May 2007
Volume 48, Issue 13
Free
ARVO Annual Meeting Abstract  |   May 2007
Predicative Factors for Visual and Anatomical Outcome After Intravitreal Bevacizumab Treatment of Neovascular Age-Related Macular Degeneration
Author Affiliations & Notes
  • E. X. Fu
    Ophthalmology, Cleveland Clinic Cole Eye Institute, Cleveland, Ohio
  • R. P. Singh
    Ophthalmology, Cleveland Clinic Cole Eye Institute, Cleveland, Ohio
  • S. D. Smith
    Ophthalmology, Cleveland Clinic Cole Eye Institute, Cleveland, Ohio
  • D. R. Williams
    Ophthalmology, Cleveland Clinic Cole Eye Institute, Cleveland, Ohio
  • P. K. Kaiser
    Ophthalmology, Cleveland Clinic Cole Eye Institute, Cleveland, Ohio
  • Footnotes
    Commercial Relationships E.X. Fu, None; R.P. Singh, None; S.D. Smith, None; D.R. Williams, None; P.K. Kaiser, Genetech, C; Genetech, R.
  • Footnotes
    Support None.
Investigative Ophthalmology & Visual Science May 2007, Vol.48, 4532. doi:
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      E. X. Fu, R. P. Singh, S. D. Smith, D. R. Williams, P. K. Kaiser; Predicative Factors for Visual and Anatomical Outcome After Intravitreal Bevacizumab Treatment of Neovascular Age-Related Macular Degeneration. Invest. Ophthalmol. Vis. Sci. 2007;48(13):4532.

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      © ARVO (1962-2015); The Authors (2016-present)

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Abstract

Purpose:: To evaluate the predictive factors for visual and anatomical outcomes after intravitreal bevacizumab (Avastin, Genentech) injection in patients with subfoveal choroidal neovascularization (CNV) secondary to age-related macular degeneration (AMD).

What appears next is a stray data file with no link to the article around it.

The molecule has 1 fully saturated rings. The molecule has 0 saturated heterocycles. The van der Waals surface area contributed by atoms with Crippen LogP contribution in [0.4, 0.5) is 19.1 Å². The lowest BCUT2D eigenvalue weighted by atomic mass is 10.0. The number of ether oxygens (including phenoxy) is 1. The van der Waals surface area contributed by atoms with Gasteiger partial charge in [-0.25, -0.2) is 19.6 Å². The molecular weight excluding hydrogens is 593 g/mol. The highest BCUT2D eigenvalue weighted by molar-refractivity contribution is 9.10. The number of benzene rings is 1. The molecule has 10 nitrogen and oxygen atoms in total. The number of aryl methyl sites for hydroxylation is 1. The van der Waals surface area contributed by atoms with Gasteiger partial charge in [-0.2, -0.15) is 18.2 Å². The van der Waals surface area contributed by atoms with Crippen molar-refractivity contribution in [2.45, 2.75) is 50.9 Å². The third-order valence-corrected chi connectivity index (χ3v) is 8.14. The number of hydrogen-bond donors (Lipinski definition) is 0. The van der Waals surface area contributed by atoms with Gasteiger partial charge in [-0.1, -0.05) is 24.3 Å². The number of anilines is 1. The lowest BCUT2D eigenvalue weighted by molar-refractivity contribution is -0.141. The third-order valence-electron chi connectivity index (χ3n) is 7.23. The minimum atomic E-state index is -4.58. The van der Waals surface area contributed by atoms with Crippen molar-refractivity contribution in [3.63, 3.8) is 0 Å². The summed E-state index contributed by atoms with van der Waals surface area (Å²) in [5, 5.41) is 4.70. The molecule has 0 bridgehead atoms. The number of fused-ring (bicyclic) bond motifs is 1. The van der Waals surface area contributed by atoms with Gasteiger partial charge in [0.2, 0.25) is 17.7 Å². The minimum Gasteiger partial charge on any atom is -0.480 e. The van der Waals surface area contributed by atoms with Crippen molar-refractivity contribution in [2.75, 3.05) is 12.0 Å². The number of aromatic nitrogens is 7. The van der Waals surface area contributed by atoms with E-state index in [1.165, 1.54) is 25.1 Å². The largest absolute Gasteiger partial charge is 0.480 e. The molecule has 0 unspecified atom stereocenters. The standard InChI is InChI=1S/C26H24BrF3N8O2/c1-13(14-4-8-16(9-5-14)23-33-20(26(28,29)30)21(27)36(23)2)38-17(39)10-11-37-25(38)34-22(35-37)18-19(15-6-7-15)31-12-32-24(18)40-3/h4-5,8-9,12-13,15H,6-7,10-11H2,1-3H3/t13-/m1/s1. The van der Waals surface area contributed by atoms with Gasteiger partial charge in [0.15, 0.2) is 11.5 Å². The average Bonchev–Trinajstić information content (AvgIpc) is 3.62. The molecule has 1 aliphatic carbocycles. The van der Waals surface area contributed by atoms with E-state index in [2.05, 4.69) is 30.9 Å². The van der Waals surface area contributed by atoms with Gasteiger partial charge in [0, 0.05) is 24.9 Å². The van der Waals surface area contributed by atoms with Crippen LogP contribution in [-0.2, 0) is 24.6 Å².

Methods:: A retrospective review of 62 eyes of 62 patients with CNV secondary to AMD who received intravitreal bevacizumab (1.25mg) for subfoveal CNV due to AMD. All patients were treated with intravitreal bevacizumab at baseline and at six-week intervals based on best corrected Snellen visual acuity (BCVA), ophthalmic examination, and optical coherence tomography (OCT) assessment. The main outcome measures were improvement in BCVA and central foveal thickness (CFT) measured manually using the Stratus OCT machine from baseline. Secondary outcome measures were lesion composition, lesion thickness, CNV thickness, pigment epithelial detachment thickness, and subretinal fluid thickness.

Results:: Fifty-nine (95.2%) patients had inadequate response to previous CNV treatments of photodynamic therapy (26, 42.6%), pegaptanib (27, 44.3%), and/or photocoagulation (6, 9.8%) and were started on intravitreal bevacizumab therapy. The mean baseline BCVA was 20/177 and CFT was 290 µm. At 3 months, mean BCVA and CFT improved to 20/148 and 208 µm respectively (p<0.001). At 6 months, mean BCVA was stable at 20/163 while CFT continued to improve to near normal thickness of 189 µm (p<0.001). All CNV types including predominately classic, minimally classic and occult with no classic showed BCVA and CFT improvement at three and six months. None of the outcome measures were positive predictive factors for better visual or anatomic outcomes. In contrast, the presence of subretinal hemorrhage on fluorescein angiography and subretinal fluid on OCT evaluation showed the least improvement.

Conclusions:: Short-term results after intravitreal bevacizumab treatment for neovascular AMD showed improved BCVA and CFT in patients with all CNV types. Patients with subretinal hemorrhage and subretinal fluid showed the least improvement. Further studies are necessary to confirm the long-term predicative factors of this new treatment.

Keywords: age-related macular degeneration • choroid: neovascularization • injection 
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